Analysis: Wikileaks verdict could discourage future whistleblowers
SAN FRANCISCO -- The first reaction among his supporters was elation -- Bradley Manning had been acquitted on the most serious charge of aiding the enemy.
But within minutes, the mood deflated as the man behind the largest array of leaks in US history was convicted on 20 of 22 espionage and theft charges, exposing him to some 136 years behind bars when the sentencing phase of the trial begins as early as Wednesday.
Most Twitter comments focused on the irony of Manning's conviction for exposing military actions that appear in direct contravention of US and international law.
"A Martian observer would helplessly conclude that exposing war crimes in this country is far worse than committing them," said one commentator on Twitter.
"#Manning not guilty of 'aiding enemy' but guilty of 20 other charges," said another. "Whistleblowers who expose war crimes face jail & war criminals run free."
Among the blanket condemnations of the verdict, a handful of twitterati voiced support for the judge's decision.
"Note to people in the military, do not supply Secret Documents in violation of your oath and expect no repercussions," one commentator argued.
However, Mike Bochenek, director of law and policy at Amnesty International, said that Manning was only channeling information that should have been in the public domain anyway and "that it's a disheartening message to those trying to get discussions going on matters of public interest."
Beyond the personal price that Manning looks likely to pay, the verdict will have severe repercussions on freedom of information and freedom of the press, he said.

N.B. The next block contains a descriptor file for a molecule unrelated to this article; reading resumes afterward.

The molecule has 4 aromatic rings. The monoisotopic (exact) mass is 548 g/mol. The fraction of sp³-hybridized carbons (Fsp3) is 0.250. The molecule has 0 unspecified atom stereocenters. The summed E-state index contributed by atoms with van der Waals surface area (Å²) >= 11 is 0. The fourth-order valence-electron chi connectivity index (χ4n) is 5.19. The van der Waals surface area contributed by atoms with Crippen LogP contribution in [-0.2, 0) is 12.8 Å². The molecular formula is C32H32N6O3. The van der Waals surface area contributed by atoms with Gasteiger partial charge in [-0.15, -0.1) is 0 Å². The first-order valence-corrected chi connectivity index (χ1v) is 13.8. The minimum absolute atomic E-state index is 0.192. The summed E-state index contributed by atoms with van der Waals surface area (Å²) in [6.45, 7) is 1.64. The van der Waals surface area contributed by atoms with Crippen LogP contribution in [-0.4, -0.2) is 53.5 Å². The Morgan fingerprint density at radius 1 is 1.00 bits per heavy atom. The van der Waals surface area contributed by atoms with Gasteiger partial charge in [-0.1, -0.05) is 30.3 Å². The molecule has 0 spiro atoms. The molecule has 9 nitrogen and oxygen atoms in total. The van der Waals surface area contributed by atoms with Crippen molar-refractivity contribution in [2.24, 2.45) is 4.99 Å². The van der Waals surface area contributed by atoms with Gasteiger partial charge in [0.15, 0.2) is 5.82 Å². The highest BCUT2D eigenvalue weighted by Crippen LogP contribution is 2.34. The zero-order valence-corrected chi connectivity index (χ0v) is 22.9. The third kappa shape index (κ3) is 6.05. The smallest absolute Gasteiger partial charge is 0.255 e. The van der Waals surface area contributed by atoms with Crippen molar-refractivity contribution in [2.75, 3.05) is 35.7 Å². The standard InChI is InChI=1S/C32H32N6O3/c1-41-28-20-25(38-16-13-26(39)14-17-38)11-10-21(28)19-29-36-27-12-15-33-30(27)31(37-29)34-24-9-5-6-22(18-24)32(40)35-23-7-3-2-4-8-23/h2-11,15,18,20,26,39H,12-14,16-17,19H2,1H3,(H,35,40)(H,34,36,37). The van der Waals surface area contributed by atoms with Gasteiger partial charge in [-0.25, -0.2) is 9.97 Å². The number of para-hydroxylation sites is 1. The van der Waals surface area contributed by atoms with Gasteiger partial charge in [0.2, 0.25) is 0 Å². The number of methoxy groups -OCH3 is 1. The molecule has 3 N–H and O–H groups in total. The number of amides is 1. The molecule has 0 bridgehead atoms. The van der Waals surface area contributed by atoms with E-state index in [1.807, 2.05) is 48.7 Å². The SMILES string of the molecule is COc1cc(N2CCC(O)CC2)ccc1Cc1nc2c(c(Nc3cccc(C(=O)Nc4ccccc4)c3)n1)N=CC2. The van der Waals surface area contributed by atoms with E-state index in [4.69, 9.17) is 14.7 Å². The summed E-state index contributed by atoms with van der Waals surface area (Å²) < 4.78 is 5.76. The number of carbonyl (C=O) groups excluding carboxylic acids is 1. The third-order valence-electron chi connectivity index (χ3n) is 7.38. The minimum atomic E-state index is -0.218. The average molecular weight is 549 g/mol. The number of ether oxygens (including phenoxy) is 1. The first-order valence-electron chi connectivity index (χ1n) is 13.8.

"It's hard not to draw the conclusion that the US government is trying to send a message that it will come down hard on whistleblowers," he told dpa.
But it won't work to deter future leakers or journalists, he added.
"At the end of the day when governments try to keep secret what should be public, this information will come out regardless of government attempts to suppress it. The age of secrets is on its way out," he said.
The Committee to Protect Journalists was less upbeat.
"While Manning was not convicted of the most serious charge, we're still concerned about the chilling effect on the press, especially on reporters covering national security issues," said Joel Simon, CPJ's executive director. "This aggressive prosecution has sent a clear message to would-be leakers."
Ben Wizner, of the American Civil Liberties Union, was also less hopeful, saying it seemed "clear that the government was seeking to intimidate anyone who might consider revealing valuable information in the future."
The San Francisco-based Electronic Frontier Foundation -- which advocates for rights in the digital world -- warned that no member of the press or public interested in more transparency about the military "should rest easy with this verdict."
Wikileaks, which distributed the information released by Manning, called the verdict "a very serious new precedent for supplying information to the press."
But analysts on the other side of the fence said that the verdict should be followed by government attempts to tighten laws so as to restrict the flow of information from people like Manning and Edward Snowden, the technical consultant to the US National Security Agency who recently unveiled a secret US surveillance programme over private phone calls and emails.
"The administration is deadly serious about this," Eugene Fidell, a Yale Law School expert on military law told USA Today. "Manning was a wake-up call and so is Mr Snowden."
"It's even more important to prosecute those crimes," added Gary Barthel, a former Marine Corps staff judge advocate. "With technology it's so much easier to disseminate that information. The military, the government has to take a very strong stand on it."
By Andy Goldberg
©2013 Deutsche Presse-Agentur GmbH (Hamburg, Germany)
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